The year was 1847, and the United States had intervened in Mexico. American troops were dispatched to San José del Cabo as part of this intervention. On their arrival, they anchored their navy ship, the “Portsmouth”, which was under the command of Captain John M. Montgomery. The ship’s crew consisted of 14 men who quickly took possession of the town and made their base in the Casa Cural. This building is currently called Casa de la Cultura “Prof. Alfredo Green González”. As part of their mission, the American troops issued a demand to the local authorities, insisting that they surrender all public property to the United States.
Local community leaders armed themselves to resist the invasion and combat nonconformity. In October, a protest was orchestrated in San José del Cabo, during which protesters brought down the American flag and expelled American civilians. The locals, commonly referred to as “the Josefinos,” were ecstatic following their triumph over the same opponents in Mulegé.
Historical records recount the fascinating tale of Lieutenant Charles Heywood and his troupe of 24 soldiers left by Commander Shubrick, chief of the U.S. naval forces in the Pacific. With a month’s supply of provisions. Instead of marching ahead, they found refuge in Casa Cural, a fortified structure. Heywood fortified the structure by walling up the doors and windows, leaving only narrow arrow slits (wall or rampart from which firearms can be fired with protection. He also raised a railing on the roofs and built a tunnel,which allowed him to communicate with nearby buildings like the Moüet family house and the parish of San José del Cabo Añuití. It’s worth noting that Heywood remained curiously committed to maintaining religious connections despite the church’s closure due to the ongoing war.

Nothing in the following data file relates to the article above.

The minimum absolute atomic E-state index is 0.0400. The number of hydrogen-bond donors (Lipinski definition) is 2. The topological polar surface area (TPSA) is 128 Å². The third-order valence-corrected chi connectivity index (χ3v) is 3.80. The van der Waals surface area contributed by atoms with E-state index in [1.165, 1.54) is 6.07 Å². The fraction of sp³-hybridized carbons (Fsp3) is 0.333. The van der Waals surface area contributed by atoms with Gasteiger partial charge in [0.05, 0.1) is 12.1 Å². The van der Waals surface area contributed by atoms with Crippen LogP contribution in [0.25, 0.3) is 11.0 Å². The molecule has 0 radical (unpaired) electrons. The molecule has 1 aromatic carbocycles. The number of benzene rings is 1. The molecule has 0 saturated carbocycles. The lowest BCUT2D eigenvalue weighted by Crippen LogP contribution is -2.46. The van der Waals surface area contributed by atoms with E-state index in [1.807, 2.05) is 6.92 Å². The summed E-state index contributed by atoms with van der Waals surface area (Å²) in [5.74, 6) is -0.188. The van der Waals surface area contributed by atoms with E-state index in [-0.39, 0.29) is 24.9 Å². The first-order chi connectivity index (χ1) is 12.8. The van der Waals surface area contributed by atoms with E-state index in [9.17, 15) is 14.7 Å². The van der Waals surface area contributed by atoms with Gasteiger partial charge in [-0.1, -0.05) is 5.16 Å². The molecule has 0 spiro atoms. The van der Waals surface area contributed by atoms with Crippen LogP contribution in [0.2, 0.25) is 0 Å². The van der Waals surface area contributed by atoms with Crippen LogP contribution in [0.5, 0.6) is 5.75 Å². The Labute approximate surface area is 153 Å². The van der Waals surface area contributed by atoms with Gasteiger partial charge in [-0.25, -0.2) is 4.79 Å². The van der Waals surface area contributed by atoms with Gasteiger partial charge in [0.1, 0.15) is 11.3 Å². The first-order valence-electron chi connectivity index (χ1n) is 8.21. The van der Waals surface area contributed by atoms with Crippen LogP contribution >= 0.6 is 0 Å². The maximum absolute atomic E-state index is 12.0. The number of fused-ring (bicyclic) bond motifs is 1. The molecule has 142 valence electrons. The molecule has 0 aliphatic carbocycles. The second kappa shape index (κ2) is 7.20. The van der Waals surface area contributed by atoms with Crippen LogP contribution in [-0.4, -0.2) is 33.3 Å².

Today, a local legend in San Jose del Cabo claims some of Josefino’s most prominent properties are connected by mysterious subway conduits (underground tunnels). Lieutenant Jose Antonio Mijares is believed to be the source of this tale, but there is no concrete evidence to support it. José Antonio Mijares (1819–1847) was a Mexican Army Lieutenant who led the Mexican resistance against the Americans in the Battle of San Jose Del Cabo, where he was killed leading the assault. Today, Lieutenant José Antonio Mijares’ monument stands proudly in San José del Cabo. However, there is no official record of the tunnels’ existence, and it remains unclear whether they were ever constructed. Despite the lack of evidence, locals and tourists alike are fascinated by the idea of these mysterious underground tunnels. Some even claim to have seen entrances to the tunnels while exploring the town. Whether the tunnels remain or not, the legend lives on and continues to intrigue visitors to this day. Do you think these tunnels remain?